The historical estate maintains a manorial court – the lowest court in English law – to impose fines on farmers who have strayed on to others strips of land or left rubbish in the fields, reports the Guardian.
The leet court of Laxton is the only one left in the country that still has powers and can levy fines ranging from 2p to £20.
Laxton Court Leet meet twice annually, for ‘Jury Day’ and Court. Jury Day takes place on the last Thursday in November and is made up of thirteen members including a Foreman.
The guide price for Laxton is £7million but it is thought that the expansive land and property could have been worth more than £20million is it wasn’t for the legal covenants to maintain tradition and ‘sympathetic rents’
The picturesque homes, such as Blacksmiths Cottage, are included in the sale. The new owner has to show that they will maintain the traditions and open field strip farming of the land
In a brochure given to potential buyers the manor which is surrounded by lush countryside is said to earn in excess of £230,000 a year and be of ‘significant’ educational interest
In a brochure given to potential buyers, the manor is said to earn in excess of £230,000 a year and be of ‘significant educational and curatorial interest.’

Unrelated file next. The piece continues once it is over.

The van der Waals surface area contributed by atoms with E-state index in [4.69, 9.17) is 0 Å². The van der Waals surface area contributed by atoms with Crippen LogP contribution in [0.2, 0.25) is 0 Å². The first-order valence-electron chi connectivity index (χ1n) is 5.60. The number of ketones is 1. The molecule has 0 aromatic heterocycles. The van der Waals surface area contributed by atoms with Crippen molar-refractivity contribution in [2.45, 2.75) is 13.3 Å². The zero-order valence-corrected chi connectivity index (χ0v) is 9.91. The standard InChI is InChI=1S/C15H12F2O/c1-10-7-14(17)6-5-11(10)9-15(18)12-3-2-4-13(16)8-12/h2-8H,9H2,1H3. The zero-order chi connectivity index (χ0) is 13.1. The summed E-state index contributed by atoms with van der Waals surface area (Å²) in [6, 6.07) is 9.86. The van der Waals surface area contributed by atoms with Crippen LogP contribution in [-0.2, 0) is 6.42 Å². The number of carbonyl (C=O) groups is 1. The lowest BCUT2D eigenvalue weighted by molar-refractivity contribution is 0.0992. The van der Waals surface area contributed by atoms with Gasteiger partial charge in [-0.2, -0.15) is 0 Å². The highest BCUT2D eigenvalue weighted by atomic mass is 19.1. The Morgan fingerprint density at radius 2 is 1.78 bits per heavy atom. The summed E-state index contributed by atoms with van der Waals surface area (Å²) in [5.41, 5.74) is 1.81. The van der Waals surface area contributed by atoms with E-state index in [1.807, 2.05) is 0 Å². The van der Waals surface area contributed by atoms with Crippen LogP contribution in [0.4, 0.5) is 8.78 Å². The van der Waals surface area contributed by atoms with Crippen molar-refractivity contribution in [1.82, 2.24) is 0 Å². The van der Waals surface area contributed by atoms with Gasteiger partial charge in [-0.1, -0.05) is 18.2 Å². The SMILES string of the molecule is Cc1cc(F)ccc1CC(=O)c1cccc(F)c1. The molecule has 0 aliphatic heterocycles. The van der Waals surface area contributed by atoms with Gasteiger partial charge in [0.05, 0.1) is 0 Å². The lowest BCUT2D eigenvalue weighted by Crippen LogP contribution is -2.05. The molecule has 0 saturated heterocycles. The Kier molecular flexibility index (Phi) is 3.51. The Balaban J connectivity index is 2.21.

Whoever the new buyer may be they will have to be committed to maintaining its historical way or working.
A spokesperson for the Crown Estate said its focus would be on ‘finding an appropriate purchaser who values Laxton’s unique role and history and who is fully committed to preserving it for the future.’
The brochure on the unique estate explains how the purchaser will be ‘required to clearly demonstrate the same intention to perpetually maintain the open field system through a positive relationship with present and future tenants and other local stakeholders.’
It is thought that the estate could be worth more than £20m and possibly as much as £50m if it were not for the legal covenants and ‘sympathetic rents’.